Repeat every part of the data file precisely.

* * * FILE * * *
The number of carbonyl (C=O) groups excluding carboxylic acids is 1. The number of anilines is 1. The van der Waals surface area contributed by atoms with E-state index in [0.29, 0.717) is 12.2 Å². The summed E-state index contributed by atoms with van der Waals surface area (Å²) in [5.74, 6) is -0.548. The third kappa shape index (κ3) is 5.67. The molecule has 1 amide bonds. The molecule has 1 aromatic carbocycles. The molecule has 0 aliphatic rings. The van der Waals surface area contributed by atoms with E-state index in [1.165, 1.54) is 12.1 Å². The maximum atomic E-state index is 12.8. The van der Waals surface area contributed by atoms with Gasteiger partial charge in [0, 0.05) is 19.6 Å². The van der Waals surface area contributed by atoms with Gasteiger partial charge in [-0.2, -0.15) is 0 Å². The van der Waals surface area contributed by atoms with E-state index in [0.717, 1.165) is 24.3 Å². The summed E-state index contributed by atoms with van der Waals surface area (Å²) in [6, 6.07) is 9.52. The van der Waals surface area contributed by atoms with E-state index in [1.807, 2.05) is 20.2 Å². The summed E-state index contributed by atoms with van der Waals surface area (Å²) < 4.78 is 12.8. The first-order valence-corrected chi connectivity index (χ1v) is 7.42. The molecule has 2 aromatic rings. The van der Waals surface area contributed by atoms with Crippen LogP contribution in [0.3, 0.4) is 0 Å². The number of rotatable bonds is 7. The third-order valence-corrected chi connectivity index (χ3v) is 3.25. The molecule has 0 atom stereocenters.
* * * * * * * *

The number of carbonyl (C=O) groups excluding carboxylic acids is 1. The number of anilines is 1. The van der Waals surface area contributed by atoms with E-state index in [0.29, 0.717) is 12.2 Å². The summed E-state index contributed by atoms with van der Waals surface area (Å²) in [5.74, 6) is -0.548. The third kappa shape index (κ3) is 5.67. The molecule has 1 amide bonds. The molecule has 1 aromatic carbocycles. The molecule has 0 aliphatic rings. The van der Waals surface area contributed by atoms with E-state index in [1.165, 1.54) is 12.1 Å². The maximum atomic E-state index is 12.8. The van der Waals surface area contributed by atoms with Gasteiger partial charge in [0, 0.05) is 19.6 Å². The van der Waals surface area contributed by atoms with Gasteiger partial charge in [-0.2, -0.15) is 0 Å². The van der Waals surface area contributed by atoms with E-state index in [0.717, 1.165) is 24.3 Å². The summed E-state index contributed by atoms with van der Waals surface area (Å²) in [6, 6.07) is 9.52. The van der Waals surface area contributed by atoms with E-state index in [1.807, 2.05) is 20.2 Å². The summed E-state index contributed by atoms with van der Waals surface area (Å²) < 4.78 is 12.8. The first-order valence-corrected chi connectivity index (χ1v) is 7.42. The molecule has 2 aromatic rings. The van der Waals surface area contributed by atoms with Crippen LogP contribution in [0.3, 0.4) is 0 Å². The number of rotatable bonds is 7. The third-order valence-corrected chi connectivity index (χ3v) is 3.25. The molecule has 0 atom stereocenters.